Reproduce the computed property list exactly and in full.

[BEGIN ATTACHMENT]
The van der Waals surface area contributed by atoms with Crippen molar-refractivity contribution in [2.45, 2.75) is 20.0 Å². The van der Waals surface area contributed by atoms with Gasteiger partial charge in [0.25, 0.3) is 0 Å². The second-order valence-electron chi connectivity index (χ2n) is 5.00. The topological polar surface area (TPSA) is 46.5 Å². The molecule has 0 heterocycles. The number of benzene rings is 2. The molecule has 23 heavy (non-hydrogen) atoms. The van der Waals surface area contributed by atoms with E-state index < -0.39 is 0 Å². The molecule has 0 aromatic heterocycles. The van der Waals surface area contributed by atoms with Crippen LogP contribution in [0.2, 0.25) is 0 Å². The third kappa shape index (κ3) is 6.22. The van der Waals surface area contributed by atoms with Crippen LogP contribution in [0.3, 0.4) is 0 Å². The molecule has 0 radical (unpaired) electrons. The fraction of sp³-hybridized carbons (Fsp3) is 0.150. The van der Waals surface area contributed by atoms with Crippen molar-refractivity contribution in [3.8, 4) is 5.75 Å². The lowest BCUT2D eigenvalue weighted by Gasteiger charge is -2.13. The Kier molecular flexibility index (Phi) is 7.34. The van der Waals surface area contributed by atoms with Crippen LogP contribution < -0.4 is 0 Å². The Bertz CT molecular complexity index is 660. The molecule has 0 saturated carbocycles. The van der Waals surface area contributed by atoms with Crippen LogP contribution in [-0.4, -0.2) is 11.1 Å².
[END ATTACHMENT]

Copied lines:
The van der Waals surface area contributed by atoms with Crippen molar-refractivity contribution in [2.45, 2.75) is 20.0 Å². The van der Waals surface area contributed by atoms with Gasteiger partial charge in [0.25, 0.3) is 0 Å². The second-order valence-electron chi connectivity index (χ2n) is 5.00. The topological polar surface area (TPSA) is 46.5 Å². The molecule has 0 heterocycles. The number of benzene rings is 2. The molecule has 23 heavy (non-hydrogen) atoms. The van der Waals surface area contributed by atoms with E-state index < -0.39 is 0 Å². The molecule has 0 aromatic heterocycles. The van der Waals surface area contributed by atoms with Crippen LogP contribution in [0.2, 0.25) is 0 Å². The third kappa shape index (κ3) is 6.22. The van der Waals surface area contributed by atoms with Crippen LogP contribution in [0.3, 0.4) is 0 Å². The molecule has 0 radical (unpaired) electrons. The fraction of sp³-hybridized carbons (Fsp3) is 0.150. The van der Waals surface area contributed by atoms with Crippen molar-refractivity contribution in [3.8, 4) is 5.75 Å². The lowest BCUT2D eigenvalue weighted by Gasteiger charge is -2.13. The Kier molecular flexibility index (Phi) is 7.34. The van der Waals surface area contributed by atoms with Crippen LogP contribution < -0.4 is 0 Å². The Bertz CT molecular complexity index is 660. The molecule has 0 saturated carbocycles. The van der Waals surface area contributed by atoms with Crippen LogP contribution in [-0.4, -0.2) is 11.1 Å².